A newly released study from Johns Hopkins University School of Medicine, (published in the industry journal Public Health Reports) suggests that lawnmowers are far more hazardous than many of us had previously realized.
There are an estimated 6,400 lawnmower-related injuries each year, and each comes with a cost of approximately $37,000 in medical expenses alone.
The study authors analyzed eight years’ worth of emergency room visits and hospitalizations to arrive at their figures. They broke down the data by gender, age, severity of injury and type of injury to discover the following information:
- The overwhelming majority – 85.2 percent – of lawnmower injuries are suffered by men
- Children under age 4 were six times as likely to have a lower-extremity injury and 1.7 times as likely to end up with an amputated digit or limb as a result of a lawnmower-related injury than youths over the age of 15
- Teens and adults (age 15 or above) were more than eight times as likely to have a hand injury
- 65.4 percent of injuries happened to the hand or arm of the patient, 19.8 percent to the foot or leg, and the remaining 14.8 covered other areas of the body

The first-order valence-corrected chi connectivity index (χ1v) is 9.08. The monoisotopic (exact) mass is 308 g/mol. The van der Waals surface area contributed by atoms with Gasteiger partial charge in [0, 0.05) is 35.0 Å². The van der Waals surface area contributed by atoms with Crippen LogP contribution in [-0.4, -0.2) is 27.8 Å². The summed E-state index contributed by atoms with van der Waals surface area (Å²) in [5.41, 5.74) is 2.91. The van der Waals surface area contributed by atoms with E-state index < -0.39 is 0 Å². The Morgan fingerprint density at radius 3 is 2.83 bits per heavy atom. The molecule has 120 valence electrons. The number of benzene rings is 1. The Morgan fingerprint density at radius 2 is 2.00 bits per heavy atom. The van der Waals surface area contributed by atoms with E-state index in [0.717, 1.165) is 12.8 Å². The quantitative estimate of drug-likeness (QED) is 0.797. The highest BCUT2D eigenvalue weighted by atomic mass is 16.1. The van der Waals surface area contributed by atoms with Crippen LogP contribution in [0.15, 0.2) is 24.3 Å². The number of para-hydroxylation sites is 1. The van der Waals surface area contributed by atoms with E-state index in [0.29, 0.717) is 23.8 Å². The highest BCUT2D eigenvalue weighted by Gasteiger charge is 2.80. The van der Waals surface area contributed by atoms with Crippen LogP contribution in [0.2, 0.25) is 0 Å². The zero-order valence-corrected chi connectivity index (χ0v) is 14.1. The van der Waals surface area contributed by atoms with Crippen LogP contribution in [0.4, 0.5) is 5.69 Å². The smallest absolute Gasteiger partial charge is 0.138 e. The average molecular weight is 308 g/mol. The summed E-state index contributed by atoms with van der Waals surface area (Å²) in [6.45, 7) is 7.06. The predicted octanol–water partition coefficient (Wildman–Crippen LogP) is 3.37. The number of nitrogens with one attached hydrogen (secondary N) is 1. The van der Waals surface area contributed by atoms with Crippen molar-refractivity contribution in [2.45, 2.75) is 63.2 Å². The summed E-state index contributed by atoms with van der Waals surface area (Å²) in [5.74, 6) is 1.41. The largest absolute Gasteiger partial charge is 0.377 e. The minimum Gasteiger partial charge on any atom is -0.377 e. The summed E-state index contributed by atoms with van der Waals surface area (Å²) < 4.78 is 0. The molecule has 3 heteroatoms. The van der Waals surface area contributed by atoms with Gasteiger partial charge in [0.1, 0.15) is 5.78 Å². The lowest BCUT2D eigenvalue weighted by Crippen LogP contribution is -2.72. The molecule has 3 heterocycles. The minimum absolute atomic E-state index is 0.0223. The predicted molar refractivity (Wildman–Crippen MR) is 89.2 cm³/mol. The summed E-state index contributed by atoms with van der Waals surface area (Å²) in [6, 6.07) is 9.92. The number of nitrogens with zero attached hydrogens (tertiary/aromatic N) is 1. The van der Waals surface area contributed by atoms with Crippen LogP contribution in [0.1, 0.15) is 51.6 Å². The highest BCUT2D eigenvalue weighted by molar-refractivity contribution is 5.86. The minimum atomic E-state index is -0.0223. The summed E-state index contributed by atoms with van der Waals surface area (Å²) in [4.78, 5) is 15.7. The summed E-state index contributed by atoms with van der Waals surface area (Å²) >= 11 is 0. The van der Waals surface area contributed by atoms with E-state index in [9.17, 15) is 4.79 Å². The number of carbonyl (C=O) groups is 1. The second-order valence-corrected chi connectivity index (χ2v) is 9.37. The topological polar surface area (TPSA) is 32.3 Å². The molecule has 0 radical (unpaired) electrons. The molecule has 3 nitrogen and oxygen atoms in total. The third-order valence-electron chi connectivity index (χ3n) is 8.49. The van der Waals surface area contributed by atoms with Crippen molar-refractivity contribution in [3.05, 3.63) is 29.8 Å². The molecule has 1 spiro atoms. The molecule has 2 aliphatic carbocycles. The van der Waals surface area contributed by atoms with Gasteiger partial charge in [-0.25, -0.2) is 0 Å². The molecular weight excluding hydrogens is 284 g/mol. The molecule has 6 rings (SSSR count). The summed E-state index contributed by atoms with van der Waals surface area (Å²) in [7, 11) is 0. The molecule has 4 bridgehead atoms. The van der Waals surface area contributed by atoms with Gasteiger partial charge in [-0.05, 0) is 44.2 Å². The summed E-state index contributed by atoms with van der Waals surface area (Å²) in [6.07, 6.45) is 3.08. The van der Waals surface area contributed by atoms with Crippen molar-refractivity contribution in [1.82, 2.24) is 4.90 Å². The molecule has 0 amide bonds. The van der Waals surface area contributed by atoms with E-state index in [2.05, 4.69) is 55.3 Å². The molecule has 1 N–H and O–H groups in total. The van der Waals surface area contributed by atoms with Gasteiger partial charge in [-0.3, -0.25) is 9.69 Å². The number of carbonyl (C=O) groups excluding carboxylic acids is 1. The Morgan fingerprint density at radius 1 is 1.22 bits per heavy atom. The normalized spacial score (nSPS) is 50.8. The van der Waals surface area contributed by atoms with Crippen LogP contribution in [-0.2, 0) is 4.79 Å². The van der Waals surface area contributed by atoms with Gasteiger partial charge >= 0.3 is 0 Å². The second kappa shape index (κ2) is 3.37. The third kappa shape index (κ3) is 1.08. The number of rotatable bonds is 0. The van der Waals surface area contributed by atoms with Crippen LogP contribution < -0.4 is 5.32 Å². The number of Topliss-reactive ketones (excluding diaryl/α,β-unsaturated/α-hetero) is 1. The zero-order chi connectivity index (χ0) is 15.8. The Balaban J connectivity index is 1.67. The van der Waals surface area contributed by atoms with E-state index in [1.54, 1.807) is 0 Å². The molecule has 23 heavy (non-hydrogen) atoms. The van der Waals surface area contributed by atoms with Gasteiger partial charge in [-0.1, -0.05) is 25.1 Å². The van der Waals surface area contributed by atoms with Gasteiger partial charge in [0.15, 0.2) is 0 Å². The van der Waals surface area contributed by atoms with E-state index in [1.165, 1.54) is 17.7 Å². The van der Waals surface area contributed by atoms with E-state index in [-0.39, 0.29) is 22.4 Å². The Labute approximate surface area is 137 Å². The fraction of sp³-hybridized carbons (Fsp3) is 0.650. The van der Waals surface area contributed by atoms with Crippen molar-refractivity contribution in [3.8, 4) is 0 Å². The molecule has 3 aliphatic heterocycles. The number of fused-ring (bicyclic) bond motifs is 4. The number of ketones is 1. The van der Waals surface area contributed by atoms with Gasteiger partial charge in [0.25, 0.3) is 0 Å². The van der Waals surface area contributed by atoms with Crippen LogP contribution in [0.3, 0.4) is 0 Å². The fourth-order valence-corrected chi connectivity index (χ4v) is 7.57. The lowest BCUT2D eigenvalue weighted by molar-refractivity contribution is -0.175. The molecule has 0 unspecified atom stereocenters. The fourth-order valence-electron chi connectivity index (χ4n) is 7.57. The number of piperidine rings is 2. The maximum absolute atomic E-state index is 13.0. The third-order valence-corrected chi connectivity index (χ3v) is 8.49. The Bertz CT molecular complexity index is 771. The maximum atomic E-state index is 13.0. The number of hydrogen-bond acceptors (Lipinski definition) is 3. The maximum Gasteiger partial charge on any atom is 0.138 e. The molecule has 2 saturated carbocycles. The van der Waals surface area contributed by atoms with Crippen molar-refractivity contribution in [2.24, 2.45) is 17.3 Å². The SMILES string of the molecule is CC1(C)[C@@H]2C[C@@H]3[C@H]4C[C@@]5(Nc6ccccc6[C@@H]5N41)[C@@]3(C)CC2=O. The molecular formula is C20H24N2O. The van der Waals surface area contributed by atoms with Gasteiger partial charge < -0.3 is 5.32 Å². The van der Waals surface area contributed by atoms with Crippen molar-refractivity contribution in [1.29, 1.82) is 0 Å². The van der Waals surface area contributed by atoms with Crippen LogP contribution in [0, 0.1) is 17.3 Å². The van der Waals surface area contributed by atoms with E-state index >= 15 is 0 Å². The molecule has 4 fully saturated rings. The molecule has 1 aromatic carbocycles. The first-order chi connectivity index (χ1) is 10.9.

These injury patterns suggest to researchers that young children are more likely to be injured either while walking/running out in front of a moving lawnmower or while seated on the operator’s lap, and that teens and adults are typically injured when reaching into the chute or underneath the mower to clear debris. The most common injuries found while analyzing study data were lacerations/cuts, fractures and amputations.
Hopefully this data can be used by product manufacturers to develop safer lawnmowers that will be less prone to cause harm, and to craft public safety and prevention campaigns aimed at stopping these particular types of injuries.